Forgetfulness During Pregnancy
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'Baby brain': love it or hate it, it is a term you are bound to come across time and time again during your pregnancy. Sometimes it can be a relief to have something to turn to as an excuse for being forgetful, but at other times, particularly when the term is used by others to explain your behaviour, it can feel a little condescending.
Is forgetfulness during pregnancy a proven condition?
Well, while there have been a number of studies into this, they have generally been inconclusive as we are still not able to say whether or not there is a physiological change during pregnancy that affects the ability of your brain to function as normal.
Anecdotal evidence points to the contrary however. Nearly all women feel that their cognitive ability is reduced during some, if not all stages of their pregnancy. Having the perception that you are performing less to less than your usual ability in day to day tasks, or at work, can be frustrating, if not worrying. However, there is no reason to worry. While there might not be any solid evidence that your hormones are affecting your brain power, there are plenty of other factors that are likely to influence your ability to think clearly or to remember things.
Firstly, and most obviously, being pregnant means that you now have a whole host of things on your mind which you haven't had to think about before. Planning when to tell people your good news, how to decorate the nursery or worrying about how you are going to cope as a mother are all reasonable and common justifications for being a little distracted. You might find that you spend all week feeling anxious about something to do with your pregnancy, only to find that you completely forget to attend the appointment you made to discuss it with your doctor!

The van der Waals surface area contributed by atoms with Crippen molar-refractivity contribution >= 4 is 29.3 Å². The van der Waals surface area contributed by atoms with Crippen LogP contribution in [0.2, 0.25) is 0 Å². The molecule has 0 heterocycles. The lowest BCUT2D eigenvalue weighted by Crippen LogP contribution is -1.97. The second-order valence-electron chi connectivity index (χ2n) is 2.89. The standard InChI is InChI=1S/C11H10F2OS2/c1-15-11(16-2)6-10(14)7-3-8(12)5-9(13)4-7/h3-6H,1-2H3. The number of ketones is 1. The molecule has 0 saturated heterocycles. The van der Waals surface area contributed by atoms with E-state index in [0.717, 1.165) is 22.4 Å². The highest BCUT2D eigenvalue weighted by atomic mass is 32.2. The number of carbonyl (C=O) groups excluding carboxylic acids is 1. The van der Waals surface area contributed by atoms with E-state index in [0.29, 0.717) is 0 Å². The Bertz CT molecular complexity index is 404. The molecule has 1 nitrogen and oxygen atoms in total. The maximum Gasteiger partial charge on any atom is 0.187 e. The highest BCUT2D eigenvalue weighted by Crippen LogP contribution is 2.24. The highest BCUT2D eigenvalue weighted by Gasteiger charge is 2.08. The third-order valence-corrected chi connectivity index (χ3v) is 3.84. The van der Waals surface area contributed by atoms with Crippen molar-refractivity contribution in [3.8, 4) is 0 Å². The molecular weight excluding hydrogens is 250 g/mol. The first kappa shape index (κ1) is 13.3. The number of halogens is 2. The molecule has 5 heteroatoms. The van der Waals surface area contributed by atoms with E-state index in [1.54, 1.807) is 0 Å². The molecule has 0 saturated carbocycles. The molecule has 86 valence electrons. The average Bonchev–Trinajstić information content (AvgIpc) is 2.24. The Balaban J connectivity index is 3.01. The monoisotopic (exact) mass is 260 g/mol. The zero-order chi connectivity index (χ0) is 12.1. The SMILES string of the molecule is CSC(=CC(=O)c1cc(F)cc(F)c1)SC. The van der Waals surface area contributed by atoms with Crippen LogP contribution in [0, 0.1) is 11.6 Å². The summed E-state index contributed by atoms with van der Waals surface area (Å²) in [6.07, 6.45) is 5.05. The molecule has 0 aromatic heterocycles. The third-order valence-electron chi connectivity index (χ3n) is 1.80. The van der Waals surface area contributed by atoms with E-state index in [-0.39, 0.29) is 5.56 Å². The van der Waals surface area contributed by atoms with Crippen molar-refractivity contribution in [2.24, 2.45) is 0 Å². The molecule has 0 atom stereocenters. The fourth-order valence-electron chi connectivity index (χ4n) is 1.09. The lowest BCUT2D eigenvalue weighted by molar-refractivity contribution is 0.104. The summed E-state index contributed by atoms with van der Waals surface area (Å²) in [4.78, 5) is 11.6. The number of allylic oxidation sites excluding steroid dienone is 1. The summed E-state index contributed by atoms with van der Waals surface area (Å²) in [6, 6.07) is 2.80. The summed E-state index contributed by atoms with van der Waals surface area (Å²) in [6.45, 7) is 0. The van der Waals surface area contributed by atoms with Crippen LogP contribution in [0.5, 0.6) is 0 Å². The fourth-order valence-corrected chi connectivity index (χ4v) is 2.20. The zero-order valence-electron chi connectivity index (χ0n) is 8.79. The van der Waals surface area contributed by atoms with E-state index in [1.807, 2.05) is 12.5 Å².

Forgetfulness does seem to be reported more during the first and third trimesters, and perhaps this isn't surprising. During your first trimester you are likely to be a little overwhelmed by the idea that you are soon to become a parent and by all the sudden changes that your body is going through. In the third trimester you are often more emotional again as you find yourself less comfortable and perhaps anxious about the delivery of the baby. You are also more likely to be experiencing difficulty sleeping towards the end of the pregnancy which may make you feel lethargic or forgetful as sleep deprivation has been proven to affect cognitive ability.
There is a theory that evolution has a part to play in making you a little absent-minded during pregnancy. It has been suggested that your brain deliberately clouds out non-baby related subjects in order to ensure that you are giving your full attention to the important new addition to the family.
What can I do about forgetfulness during pregnancy?
Firstly, accept that you are not superwoman. Continuing to carry out 'life as normal' by functioning well at work, remembering appointments and not repeating the same story over and over again is a lot to ask when you are also busy growing and carrying a new baby inside you. So give yourself a break and do not set yourself unrealistic targets, and try to avoid tiredness. If not sleeping is your problem then do as much as you can to increase your chances of a good night's rest. Experiment with different sleeping positions using cushions as support, keep your evenings as free as possible so that you can get to bed early and avoid drinking too much fluid late in the day if you are spending half the night running to and from the bathroom.
One bout of absentmindedness can have a domino effect, leaving you fretful that you will forget something else and making you more likely to make more mistakes or miss more appointments. Try to keep relaxed, make sure that you write all plans down in your diary as soon as you make them and keep a to-do list at all times. Not only will this help you to feel more organised, but in turn it might help you to get better sleep at night if you feel a bit more relaxed about things.